But how much of the IBM i world has embraced and built core business functionality into SubProcedures ?
More than have embraced stored procedures?

Uh, OK. Good answer :-)

Helps define it better.

It is just one more tool in the box.

On that we are in agreement.


Your tooling and general experience is exposing IBM i to .Net - it is inevitable that stored procedures are at the forefront because your need is to retrieve via SQL. My main exposure is in helping folks to make the best of what they've got. And what they've got is programs and subprocedures. If they want to expose them via stored procedures then they have to learn that layer. One of the aspects of XMLSERVICE that is interesting is that the IBM i crowd don't actually have to do any work - they can just hand over the program name/library plus parameter definitions to the other side and let them build the XML etc. You'd be surprised how attractive that is for a lot of folks.


Not sure how much you know about my general experience or tooling. We've never talked in-depth and you've never seen my tooling :-)

I also help development teams determine where their skillsets are best utilized and introduce new technologies where appropriate to modernize.

I do like the XMLSERVICE concept and will probably even use it, but it's really about appropriate division of labor. Do you want the iSeries developer or the .Net/PHP/Java developer to do more re-work/programming for application Interop ?

The answer is: It Depends on lots of things most importantly availability of qualified staff on the Windows, Linux or i platform.

Personally I use SQL, remote command, program calls, stored procedures, data queues, direct record access and data area access as well as IFS file transfer to accomplish application interop depending on the circumstance and what the development team is familiar with.

That could lean me towards XMLSERVICE in some cases, ODBC/OLEDB/ADO.Net in others, JT400 in still others and simple CGI-rest in other cases. Still haven't fully bought into RPG-OA as an appropriate modernization technique although I know it's been ideal for others :-)

In your case I think you generally lean towards RPG/PHP (at least from all the articles I've read) which is OK, but don't presume that some of the other modernization technologies might not be better suited for modernization efforts.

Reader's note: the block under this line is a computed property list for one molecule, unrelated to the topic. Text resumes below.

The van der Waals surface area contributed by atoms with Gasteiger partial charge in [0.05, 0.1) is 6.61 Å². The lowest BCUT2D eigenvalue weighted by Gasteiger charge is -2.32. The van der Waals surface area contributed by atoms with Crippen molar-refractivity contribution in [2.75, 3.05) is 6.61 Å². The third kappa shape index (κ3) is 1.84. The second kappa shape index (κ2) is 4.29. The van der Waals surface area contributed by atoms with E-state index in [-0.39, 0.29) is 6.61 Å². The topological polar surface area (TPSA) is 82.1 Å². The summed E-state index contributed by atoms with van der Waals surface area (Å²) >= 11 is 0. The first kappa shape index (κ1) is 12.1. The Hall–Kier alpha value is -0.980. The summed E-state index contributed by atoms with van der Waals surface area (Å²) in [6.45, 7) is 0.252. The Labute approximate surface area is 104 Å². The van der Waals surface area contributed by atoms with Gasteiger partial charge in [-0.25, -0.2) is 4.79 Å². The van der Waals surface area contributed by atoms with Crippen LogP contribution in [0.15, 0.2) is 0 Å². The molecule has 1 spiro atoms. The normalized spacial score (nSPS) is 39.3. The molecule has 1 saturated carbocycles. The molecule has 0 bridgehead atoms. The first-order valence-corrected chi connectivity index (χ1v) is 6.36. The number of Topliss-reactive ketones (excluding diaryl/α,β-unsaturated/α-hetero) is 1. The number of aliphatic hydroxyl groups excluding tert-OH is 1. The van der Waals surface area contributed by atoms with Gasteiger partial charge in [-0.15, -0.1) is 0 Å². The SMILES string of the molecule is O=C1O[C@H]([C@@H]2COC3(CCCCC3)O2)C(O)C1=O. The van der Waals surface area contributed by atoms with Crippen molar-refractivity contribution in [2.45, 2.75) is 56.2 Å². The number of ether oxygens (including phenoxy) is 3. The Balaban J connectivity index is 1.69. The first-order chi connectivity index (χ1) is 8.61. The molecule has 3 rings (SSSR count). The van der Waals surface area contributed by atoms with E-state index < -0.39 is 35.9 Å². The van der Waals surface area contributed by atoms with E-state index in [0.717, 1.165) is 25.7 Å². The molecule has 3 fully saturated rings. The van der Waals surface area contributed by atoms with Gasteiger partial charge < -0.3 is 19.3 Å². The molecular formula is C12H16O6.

You could always take a little .Net class for a full rounded perspective.

Visual Studio Express is FREE and 2012 is just around the corner. Oh, and you can run it on the MAC ala VMware :-)

In either case we're fighting for the same cause: Keeping IBM i in place in our customer accounts.

Regards,
Richard Schoen
RJS Software Systems Inc.
Where Information Meets Innovation
Document Management, Workflow, Report Delivery, Forms and Business Intelligence
Email: richard@xxxxxxxxxxxxxxx
Web Site: http://www.rjssoftware.com
Tel: (952) 736-5800
Fax: (952) 736-5801
Toll Free: (888) RJSSOFT
----------------------------------------------------------------------

message: 1
date: Sun, 12 Aug 2012 15:55:35 -0400
from: Jon Paris <jon.paris@xxxxxxxxxxxxxx>
subject: Re: [WEB400] XMLSERVICE with .Net


On 2012-08-12, at 1:00 PM, web400-request@xxxxxxxxxxxx wrote:

But how much of the IBM i world has embraced and built core business functionality into SubProcedures ?

More than have embraced stored procedures?

It is just one more tool in the box.

Your tooling and general experience is exposing IBM i to .Net - it is inevitable that stored procedures are at the forefront because your need is to retrieve via SQL. My main exposure is in helping folks to make the best of what they've got. And what they've got is programs and subprocedures. If they want to expose them via stored procedures then they have to learn that layer. One of the aspects of XMLSERVICE that is interesting is that the IBM i crowd don't actually have to do any work - they can just hand over the program name/library plus parameter definitions to the other side and let them build the XML etc. You'd be surprised how attractive that is for a lot of folks.


Jon Paris

www.partner400.com
www.SystemiDeveloper.com



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